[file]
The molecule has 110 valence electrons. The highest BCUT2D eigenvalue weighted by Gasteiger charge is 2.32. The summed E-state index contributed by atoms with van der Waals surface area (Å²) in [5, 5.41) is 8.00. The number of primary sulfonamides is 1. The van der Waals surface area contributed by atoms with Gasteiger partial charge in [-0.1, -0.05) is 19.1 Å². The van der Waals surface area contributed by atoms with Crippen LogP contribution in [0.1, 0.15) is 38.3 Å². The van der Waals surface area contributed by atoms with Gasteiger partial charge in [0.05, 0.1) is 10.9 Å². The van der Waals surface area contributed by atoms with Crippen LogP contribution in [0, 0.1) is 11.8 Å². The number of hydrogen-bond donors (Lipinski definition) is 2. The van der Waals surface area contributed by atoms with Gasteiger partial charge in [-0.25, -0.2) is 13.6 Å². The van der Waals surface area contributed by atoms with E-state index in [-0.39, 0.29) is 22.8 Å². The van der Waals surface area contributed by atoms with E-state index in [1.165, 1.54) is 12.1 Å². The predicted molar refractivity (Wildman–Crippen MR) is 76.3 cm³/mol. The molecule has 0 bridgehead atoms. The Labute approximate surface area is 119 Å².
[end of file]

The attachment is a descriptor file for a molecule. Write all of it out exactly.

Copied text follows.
The molecule has 110 valence electrons. The highest BCUT2D eigenvalue weighted by Gasteiger charge is 2.32. The summed E-state index contributed by atoms with van der Waals surface area (Å²) in [5, 5.41) is 8.00. The number of primary sulfonamides is 1. The van der Waals surface area contributed by atoms with Gasteiger partial charge in [-0.1, -0.05) is 19.1 Å². The van der Waals surface area contributed by atoms with Crippen LogP contribution in [0.1, 0.15) is 38.3 Å². The van der Waals surface area contributed by atoms with Gasteiger partial charge in [0.05, 0.1) is 10.9 Å². The van der Waals surface area contributed by atoms with Crippen LogP contribution in [0, 0.1) is 11.8 Å². The number of hydrogen-bond donors (Lipinski definition) is 2. The van der Waals surface area contributed by atoms with Gasteiger partial charge in [-0.25, -0.2) is 13.6 Å². The van der Waals surface area contributed by atoms with E-state index in [-0.39, 0.29) is 22.8 Å². The van der Waals surface area contributed by atoms with E-state index in [1.165, 1.54) is 12.1 Å². The predicted molar refractivity (Wildman–Crippen MR) is 76.3 cm³/mol. The molecule has 0 bridgehead atoms. The Labute approximate surface area is 119 Å².